You are here: Home > Public Health Topics > Immunisation

Immunisation

National Immunisation Schedule

The National Immunisation Schedule is a programme of publicly funded vaccines available in New Zealand. The Ministry of Health manages this schedule which is available free to infants and children under the age of 18 years old. The vaccines on the schedule are to provide protection (immunity) against vaccine preventable communicable diseases.

Childhood immunisations

Immunisation helps prevent many serious childhood infections. This is a free service for children under the age of 18 years which is available from your primary health provider (your doctor). It is not necessary to see your doctor before you have these immunisations, your practice nurse can give these to your child.

When a child is immunised, their body's immune system is stimulated to protect against the diseases represented in the vaccine.

It is important to understand that the risk from any of these diseases far outweighs any risk associated with vaccination.

To develop good immune protection against a range of serious diseases there is a comprehensive schedule of immunisations (including boosters) that must be given over time. It is also important that these immunisations are given when they are due.

The Ministry of Health recommends that all children are immunised against:

You can find more information on recommended child immunisations on the Immunisation Advisory Centre website.

Tuberculosis vaccine (BCG vaccine)

Due to a worldwide shortage of the BCG vaccine, a temporary cessation of the BCG vaccination programme for children aged < 5 years is in place until further notice.

For more information visit the Ministry of Health website.

The BCG vaccine is for babies at higher risk of disease, which is defined as:

  • babies at risk of catching TB from someone living in their house
  • babies who are going to live in a country with a high rate of TB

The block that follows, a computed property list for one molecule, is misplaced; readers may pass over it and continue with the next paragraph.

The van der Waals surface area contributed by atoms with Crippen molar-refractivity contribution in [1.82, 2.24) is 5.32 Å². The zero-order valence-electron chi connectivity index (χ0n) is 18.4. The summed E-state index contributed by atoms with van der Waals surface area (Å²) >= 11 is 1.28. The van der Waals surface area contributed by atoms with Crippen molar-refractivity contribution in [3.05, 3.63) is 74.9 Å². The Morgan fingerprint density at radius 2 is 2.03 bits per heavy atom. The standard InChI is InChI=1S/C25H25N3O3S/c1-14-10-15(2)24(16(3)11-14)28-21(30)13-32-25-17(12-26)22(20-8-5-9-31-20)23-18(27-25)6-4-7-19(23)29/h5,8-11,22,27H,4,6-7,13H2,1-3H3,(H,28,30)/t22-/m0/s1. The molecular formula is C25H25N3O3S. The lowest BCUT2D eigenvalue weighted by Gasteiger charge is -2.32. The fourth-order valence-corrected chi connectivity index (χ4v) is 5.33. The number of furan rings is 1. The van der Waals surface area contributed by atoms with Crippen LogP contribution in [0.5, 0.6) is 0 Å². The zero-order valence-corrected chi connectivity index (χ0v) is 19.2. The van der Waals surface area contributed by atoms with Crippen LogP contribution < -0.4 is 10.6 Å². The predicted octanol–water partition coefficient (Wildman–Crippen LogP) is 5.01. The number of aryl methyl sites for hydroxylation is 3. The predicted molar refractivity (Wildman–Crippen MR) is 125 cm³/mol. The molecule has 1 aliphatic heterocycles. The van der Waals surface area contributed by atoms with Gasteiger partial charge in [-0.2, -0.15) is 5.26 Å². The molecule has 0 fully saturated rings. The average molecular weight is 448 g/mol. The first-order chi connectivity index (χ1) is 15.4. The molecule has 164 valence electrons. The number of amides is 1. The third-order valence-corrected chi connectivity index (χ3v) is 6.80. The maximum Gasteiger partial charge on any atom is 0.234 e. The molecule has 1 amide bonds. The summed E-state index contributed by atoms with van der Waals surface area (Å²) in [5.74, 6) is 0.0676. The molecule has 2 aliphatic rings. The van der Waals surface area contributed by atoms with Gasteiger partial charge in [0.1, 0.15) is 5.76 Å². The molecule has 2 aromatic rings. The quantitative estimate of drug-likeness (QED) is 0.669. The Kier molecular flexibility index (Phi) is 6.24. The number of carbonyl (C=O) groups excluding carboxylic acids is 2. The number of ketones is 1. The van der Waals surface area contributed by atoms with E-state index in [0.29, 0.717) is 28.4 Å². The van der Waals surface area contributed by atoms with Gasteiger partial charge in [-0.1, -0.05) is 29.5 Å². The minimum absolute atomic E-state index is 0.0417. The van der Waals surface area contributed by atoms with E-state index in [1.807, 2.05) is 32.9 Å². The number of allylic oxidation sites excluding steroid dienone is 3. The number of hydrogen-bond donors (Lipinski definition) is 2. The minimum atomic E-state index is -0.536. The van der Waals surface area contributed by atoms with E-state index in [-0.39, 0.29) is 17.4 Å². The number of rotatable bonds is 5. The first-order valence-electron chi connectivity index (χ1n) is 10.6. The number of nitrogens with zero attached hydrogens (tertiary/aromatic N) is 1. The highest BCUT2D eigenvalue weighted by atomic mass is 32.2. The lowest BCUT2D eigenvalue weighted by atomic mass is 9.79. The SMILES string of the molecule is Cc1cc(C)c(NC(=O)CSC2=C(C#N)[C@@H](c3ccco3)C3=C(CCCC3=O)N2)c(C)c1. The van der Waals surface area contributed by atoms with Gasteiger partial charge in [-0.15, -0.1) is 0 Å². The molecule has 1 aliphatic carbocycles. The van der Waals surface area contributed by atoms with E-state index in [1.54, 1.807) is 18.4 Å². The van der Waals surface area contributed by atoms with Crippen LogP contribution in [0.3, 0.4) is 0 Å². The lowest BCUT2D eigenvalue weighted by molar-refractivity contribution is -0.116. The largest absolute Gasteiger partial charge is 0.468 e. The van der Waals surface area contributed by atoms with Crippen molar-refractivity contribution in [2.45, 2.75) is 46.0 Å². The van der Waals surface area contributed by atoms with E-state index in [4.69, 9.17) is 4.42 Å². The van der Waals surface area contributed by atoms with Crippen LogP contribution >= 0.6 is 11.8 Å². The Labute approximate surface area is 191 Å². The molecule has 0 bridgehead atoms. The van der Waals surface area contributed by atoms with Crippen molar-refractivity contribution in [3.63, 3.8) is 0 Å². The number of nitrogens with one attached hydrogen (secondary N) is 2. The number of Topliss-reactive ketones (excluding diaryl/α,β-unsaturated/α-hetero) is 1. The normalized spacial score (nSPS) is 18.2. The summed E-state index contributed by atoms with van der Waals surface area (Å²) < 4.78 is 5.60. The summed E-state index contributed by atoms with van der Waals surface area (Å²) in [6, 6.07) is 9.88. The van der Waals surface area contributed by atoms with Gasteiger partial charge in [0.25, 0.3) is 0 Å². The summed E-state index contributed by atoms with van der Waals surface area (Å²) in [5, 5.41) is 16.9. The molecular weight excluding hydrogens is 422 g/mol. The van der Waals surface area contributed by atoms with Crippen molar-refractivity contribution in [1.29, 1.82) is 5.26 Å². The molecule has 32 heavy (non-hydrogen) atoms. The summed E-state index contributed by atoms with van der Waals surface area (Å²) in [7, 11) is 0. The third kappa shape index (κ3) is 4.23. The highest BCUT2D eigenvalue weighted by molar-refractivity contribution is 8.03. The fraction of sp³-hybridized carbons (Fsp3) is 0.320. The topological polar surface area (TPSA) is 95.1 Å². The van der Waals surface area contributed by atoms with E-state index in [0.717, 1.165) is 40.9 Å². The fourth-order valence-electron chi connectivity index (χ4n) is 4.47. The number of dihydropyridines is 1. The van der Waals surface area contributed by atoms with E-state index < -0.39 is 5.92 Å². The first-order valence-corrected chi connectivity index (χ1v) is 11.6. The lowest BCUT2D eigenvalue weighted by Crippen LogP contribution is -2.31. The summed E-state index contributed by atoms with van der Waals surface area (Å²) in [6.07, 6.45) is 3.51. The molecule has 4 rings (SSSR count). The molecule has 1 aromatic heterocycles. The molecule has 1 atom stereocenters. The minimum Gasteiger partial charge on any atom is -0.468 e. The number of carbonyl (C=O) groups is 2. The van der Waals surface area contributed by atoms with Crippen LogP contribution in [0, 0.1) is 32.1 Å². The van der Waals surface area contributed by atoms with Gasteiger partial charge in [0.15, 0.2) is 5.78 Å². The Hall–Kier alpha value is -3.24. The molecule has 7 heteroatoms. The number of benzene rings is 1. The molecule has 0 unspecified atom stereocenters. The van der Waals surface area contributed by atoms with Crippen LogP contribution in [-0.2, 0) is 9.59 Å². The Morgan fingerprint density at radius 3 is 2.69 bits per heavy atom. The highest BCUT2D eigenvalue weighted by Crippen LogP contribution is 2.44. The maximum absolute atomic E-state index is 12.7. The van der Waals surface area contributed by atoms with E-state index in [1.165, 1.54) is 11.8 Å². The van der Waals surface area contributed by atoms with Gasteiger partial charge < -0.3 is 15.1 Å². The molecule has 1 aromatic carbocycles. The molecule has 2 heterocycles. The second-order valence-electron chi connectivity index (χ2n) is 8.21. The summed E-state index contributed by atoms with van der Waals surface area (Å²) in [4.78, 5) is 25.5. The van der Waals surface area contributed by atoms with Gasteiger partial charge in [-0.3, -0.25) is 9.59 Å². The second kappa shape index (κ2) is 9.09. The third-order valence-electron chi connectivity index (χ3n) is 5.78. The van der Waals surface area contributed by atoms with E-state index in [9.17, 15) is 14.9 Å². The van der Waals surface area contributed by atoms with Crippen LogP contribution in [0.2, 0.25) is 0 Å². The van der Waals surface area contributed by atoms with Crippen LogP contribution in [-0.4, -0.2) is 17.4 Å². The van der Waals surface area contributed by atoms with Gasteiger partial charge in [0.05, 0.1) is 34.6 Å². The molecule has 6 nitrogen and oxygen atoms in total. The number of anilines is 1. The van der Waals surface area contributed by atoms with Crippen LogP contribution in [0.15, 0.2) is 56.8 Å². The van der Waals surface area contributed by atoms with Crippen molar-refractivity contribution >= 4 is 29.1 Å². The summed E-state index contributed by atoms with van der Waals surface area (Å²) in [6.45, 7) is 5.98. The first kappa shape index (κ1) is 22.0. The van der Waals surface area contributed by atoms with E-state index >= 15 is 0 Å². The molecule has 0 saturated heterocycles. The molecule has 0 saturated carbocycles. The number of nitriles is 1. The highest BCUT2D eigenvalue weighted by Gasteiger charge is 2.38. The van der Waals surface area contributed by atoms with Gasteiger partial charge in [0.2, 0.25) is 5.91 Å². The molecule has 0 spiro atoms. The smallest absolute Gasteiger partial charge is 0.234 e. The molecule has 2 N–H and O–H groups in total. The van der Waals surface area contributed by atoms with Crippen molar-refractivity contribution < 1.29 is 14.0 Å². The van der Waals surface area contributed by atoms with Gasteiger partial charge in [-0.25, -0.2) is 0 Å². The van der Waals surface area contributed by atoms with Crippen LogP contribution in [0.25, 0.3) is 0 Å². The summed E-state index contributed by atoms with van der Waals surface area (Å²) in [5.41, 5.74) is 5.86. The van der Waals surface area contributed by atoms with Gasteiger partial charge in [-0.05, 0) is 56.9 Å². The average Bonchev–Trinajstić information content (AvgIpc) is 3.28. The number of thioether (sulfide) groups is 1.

• babies whose parents, household member or carer have in the last 6 months lived in a country with a high rate of TB

Countries with high rates of TB can be found on the Ministry of Health website. 

Pregnant women

Pregnant women are recommended to get the following free immunisations to protect them and their baby:

Adults aged 45 and 65 years

Adults aged 45 and 65 years are recommended to have booster vaccines against tetanus and diphtheria. The vaccine is free but people may be required to pay an administration fee for this service - see your medical centre.

Immunisation for adults and children at higher risk of severe disease or complications

Some immunisations are free for children and adults at high risk of severe disease or complications due to other medical conditions they have. These vaccines are hepatitis A, hepatitis B, hib, human papillomavirus, influenza, meningococcal, pertussis (Tdap), pneumococcal, tuberculosis and varicella vaccines.

Other vaccines

The following vaccines are available for private purchase:

  • Varicella vaccine to protect against chicken pox
  • Meningococcal vaccine to protect against 4 (A, C, Y, W 135) of the groups of meningococcal disease for further
    detail see Immunisation Advisory Centre website.
  • Zoster vaccine to protect people aged 50 years and over against shingles

Talk to your doctor if you are interested in getting more information about these vaccines.

Travel vaccines


Advice about immunisations and other measures to protect you and your family's health is available from specialist travel medicine centres and local medical centres.

For further information visit the SafeTravel website.

For further information